My mom always talks about all the 'new' foods that my dad's family introduced her to after she and my dad married. You know, really exotic things like granny smith apples and biscuits. I don't think my mom had ever had either one before the first time she had dinner with my dad's family, and when I was growing up, I never understood why. Now that I'm cooking Eleanor's recipes, though, I'm starting to get it. Eleanor was not a biscuit type of lady. She was a yankee, and as such, she made rolls, brioche (who knew?) and other light, yeasted, risen baked goods... or at least those are the kinds of recipes she saved.
Before starting this project, I was always nervous about making yeasted baked goods. Rolls, breads, even certain types of muffins made me nervous because mine never seemed to work correctly. Either they wouldn't rise at all (looking at you, every pizza crust I've ever made), or they wouldn't taste right if they did (et tu, challah?). But Eleanor seems to have been a specialist at yeasted breads-- since this brioche is maybe the third recipe that I've made from the box that requires a risen dough.
Why, you may be asking, does this matter? Well, here's why: when I set about doing this project, I was dying to know what kind of a cook Eleanor was. Whether she followed directions or did her own thing in the kitchen, whether she even used recipes or if she just made things up as she went along.
I always kind of thought she just did her own thing-- she was no shrinking violet, and she was highly opinionated, so I figured she would have been just as bossy when it came to cooking. But it's starting not to seem that way. She kept meticulous notes on tweaks she made to her recipes-- noting the dishes she used to make certain things, or the time her oven took to cook something. And when it comes to meticulousness, is there anything more fickle than yeast?
Making yeast dough requires two things I'm not great at: following directions (just kidding, I'm a total square and great at following directions as long as it's not in the kitchen) and patience (something I am terrible at in all arenas of my life). So maybe the real reason my pizza crusts have always been a bit dense is not due to the foibles of the recipe, but the foibles of the chef. Regardless, on starting this project, I became convinced I would succeed at the recipes, and succeed I (mostly) have.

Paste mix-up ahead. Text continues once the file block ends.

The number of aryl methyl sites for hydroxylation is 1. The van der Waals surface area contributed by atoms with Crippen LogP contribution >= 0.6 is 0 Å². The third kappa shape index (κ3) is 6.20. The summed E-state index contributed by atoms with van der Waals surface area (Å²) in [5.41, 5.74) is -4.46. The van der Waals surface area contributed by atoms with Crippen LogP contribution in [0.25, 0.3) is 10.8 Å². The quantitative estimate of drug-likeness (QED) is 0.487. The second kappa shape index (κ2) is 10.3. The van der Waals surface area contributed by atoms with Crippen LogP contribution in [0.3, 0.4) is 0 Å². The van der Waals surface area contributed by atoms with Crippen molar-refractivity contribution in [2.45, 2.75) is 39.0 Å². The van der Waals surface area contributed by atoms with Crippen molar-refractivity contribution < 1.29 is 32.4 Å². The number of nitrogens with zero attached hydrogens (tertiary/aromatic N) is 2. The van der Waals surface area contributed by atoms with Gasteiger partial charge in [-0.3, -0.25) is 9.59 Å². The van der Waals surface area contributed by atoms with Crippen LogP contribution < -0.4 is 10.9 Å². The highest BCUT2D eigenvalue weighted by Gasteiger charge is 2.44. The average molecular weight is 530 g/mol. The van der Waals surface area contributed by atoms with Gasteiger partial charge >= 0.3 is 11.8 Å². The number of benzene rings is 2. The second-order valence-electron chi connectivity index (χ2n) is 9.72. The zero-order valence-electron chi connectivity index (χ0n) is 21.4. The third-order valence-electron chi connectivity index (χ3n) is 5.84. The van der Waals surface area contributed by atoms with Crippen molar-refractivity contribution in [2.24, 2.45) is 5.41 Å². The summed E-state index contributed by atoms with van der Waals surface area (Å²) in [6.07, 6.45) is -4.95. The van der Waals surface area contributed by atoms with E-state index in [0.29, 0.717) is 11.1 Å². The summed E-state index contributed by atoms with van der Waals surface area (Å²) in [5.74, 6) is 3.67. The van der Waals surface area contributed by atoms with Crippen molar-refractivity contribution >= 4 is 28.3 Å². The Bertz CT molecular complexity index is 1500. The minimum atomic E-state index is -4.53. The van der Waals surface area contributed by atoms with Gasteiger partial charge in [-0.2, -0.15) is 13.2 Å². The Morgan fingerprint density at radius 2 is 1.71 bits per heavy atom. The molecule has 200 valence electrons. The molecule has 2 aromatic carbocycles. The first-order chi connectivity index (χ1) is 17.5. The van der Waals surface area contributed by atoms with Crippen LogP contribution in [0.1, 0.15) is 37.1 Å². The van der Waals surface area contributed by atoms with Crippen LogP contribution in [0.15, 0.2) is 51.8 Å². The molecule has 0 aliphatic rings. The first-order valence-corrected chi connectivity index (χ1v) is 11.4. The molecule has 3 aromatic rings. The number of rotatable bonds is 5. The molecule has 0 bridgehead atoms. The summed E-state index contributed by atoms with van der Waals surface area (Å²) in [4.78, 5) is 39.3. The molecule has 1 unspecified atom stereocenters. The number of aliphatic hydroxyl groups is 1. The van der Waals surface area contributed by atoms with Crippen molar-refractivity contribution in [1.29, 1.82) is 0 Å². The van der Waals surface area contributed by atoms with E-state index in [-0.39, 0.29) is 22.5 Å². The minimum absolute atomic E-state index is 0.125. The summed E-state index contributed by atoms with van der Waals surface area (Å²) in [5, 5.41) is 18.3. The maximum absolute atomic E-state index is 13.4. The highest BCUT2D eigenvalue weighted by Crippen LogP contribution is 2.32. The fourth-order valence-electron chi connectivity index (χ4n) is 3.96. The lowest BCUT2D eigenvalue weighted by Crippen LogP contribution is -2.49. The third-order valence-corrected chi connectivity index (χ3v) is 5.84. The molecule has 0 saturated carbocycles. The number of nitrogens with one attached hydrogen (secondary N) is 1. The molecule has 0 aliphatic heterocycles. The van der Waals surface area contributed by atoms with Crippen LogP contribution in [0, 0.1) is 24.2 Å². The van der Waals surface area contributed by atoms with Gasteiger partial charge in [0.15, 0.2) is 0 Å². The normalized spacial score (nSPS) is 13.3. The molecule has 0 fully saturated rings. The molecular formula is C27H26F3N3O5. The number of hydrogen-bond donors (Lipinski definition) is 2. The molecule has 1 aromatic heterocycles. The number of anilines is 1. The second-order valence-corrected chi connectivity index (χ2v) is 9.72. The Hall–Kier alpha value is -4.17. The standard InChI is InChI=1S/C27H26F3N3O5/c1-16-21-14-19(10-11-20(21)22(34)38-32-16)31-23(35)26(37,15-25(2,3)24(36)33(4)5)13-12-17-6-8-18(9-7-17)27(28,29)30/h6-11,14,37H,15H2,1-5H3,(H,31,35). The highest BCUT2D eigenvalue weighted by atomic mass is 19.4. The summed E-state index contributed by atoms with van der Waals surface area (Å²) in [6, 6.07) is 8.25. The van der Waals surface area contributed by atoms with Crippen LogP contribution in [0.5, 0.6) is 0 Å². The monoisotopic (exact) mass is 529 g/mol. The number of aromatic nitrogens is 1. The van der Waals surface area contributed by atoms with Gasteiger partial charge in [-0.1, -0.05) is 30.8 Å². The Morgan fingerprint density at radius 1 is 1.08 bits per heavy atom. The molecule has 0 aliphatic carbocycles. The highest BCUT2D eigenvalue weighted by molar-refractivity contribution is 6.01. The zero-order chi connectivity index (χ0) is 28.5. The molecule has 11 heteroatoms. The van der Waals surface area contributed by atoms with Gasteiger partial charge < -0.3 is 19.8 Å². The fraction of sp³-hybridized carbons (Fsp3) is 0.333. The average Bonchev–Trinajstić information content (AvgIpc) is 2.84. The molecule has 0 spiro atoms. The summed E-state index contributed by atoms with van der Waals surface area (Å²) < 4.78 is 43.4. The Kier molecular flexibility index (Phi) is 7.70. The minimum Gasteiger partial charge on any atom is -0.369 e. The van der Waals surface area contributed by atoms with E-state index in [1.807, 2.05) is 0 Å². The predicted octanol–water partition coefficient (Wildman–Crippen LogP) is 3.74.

It turns out, if you just measure out your ingredients in an exact fashion, keep your water as warm as possible without crossing over into 'hot' territory, and set aside enough time for the dough to rise even in your extremely drafty Scottish flat, you can make almost anything. (And when I try to wallow in my self-pity because I live in a drafty flat in Scotland without a 'warm spot' to let my dough rise, I remind myself that Eleanor, too, lived in a house with no air-conditioning, but hers was in central Florida, where the temperature regularly crested 37C/98F before 9am, and so finding a place to get any ingredient down to room temperature would have been just as much of a pain for her.)
So maybe this project is teaching me a couple of things: First of all, Eleanor might have had opinions about everything (remember, she once told my mom I was going to 'grow up spoiled' because my mom was rocking me and singing me a song when I was 6 weeks old), but she knew how to follow directions when the situation warranted it. Secondly, there's not a lot you can't succeed at in the kitchen if you just agree to put aside your smarts, be humble, and follow the directions in the recipe to the letter... or maybe I just got lucky because this is a Better Homes and Gardens recipe from 1978.
5 spoons out of five. Judson literally ate half of the batch of brioche muffins that we made on the night we made them, because he was so in love with the flavour. I cooked them in a muffin tin because the recipe didn't really advise how to cook them, and I wanted wee brioches like the kind I used to buy in Paris. They were rich and buttery, and didn't even need toppings to be good (though no one would judge if you smeared a wee bit of plum butter on there and took it to work for breakfast every morning for a week). Set aside the time to make these the right way and you definitely won't regret it.
Preheat oven to 176C/350F.
Lightly grease a muffin tin.
Dissolve yeast in warm water.
In a medium-sized bowl, combine eggs, butter, and cooking oil.
Add yeast mixture to egg mixture and stir well.
In a large bowl, stir together sugar, salt, and 1 ½ c flour.
Add yeast mixture and beat well.
Stir in enough of the remaining flour to make a soft, silky dough that doesn't stick to hands.
On a lightly floured surface, knead dough 3-5 minutes or until smooth and elastic.
Grease the bowl with a spritz of cooking spray and put dough in it to rise, turning once to grease all over.
Cover tightly and let rise in warm place for one hour or until double.
Punch down, shape into a ball, and twist off palm-sized pieces.
Roll the pieces into balls gently, and place in muffin tin.
Yields approximately 15 muffins.
4 ½ tsp active dry yeast
½ c warm water
3 eggs, beaten, at room temperature
1/3 c butter, melted
1/3 c vegetable oil
3 ½-4 ½ c flour, divided
3 tbsp sugar
1 tsp salt